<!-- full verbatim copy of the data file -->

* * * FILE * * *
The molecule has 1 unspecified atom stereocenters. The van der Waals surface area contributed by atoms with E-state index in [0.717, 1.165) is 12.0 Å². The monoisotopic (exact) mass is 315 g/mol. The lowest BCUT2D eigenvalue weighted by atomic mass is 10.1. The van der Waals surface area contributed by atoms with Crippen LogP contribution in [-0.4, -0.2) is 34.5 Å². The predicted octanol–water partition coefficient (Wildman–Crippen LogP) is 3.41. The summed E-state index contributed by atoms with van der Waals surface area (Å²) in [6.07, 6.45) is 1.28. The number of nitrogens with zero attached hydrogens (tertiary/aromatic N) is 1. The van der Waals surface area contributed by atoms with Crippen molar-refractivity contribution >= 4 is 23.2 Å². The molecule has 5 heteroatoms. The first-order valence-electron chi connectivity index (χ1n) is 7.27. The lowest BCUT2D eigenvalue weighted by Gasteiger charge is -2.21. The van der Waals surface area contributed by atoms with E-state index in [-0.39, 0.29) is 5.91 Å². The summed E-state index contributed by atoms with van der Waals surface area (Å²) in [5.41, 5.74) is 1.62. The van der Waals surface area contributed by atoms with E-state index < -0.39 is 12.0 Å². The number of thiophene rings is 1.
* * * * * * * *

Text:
The molecule has 1 unspecified atom stereocenters. The van der Waals surface area contributed by atoms with E-state index in [0.717, 1.165) is 12.0 Å². The monoisotopic (exact) mass is 315 g/mol. The lowest BCUT2D eigenvalue weighted by atomic mass is 10.1. The van der Waals surface area contributed by atoms with Crippen LogP contribution in [-0.4, -0.2) is 34.5 Å². The predicted octanol–water partition coefficient (Wildman–Crippen LogP) is 3.41. The summed E-state index contributed by atoms with van der Waals surface area (Å²) in [6.07, 6.45) is 1.28. The number of nitrogens with zero attached hydrogens (tertiary/aromatic N) is 1. The van der Waals surface area contributed by atoms with Crippen molar-refractivity contribution >= 4 is 23.2 Å². The molecule has 5 heteroatoms. The first-order valence-electron chi connectivity index (χ1n) is 7.27. The lowest BCUT2D eigenvalue weighted by Gasteiger charge is -2.21. The van der Waals surface area contributed by atoms with E-state index in [-0.39, 0.29) is 5.91 Å². The summed E-state index contributed by atoms with van der Waals surface area (Å²) in [5.41, 5.74) is 1.62. The van der Waals surface area contributed by atoms with E-state index < -0.39 is 12.0 Å². The number of thiophene rings is 1.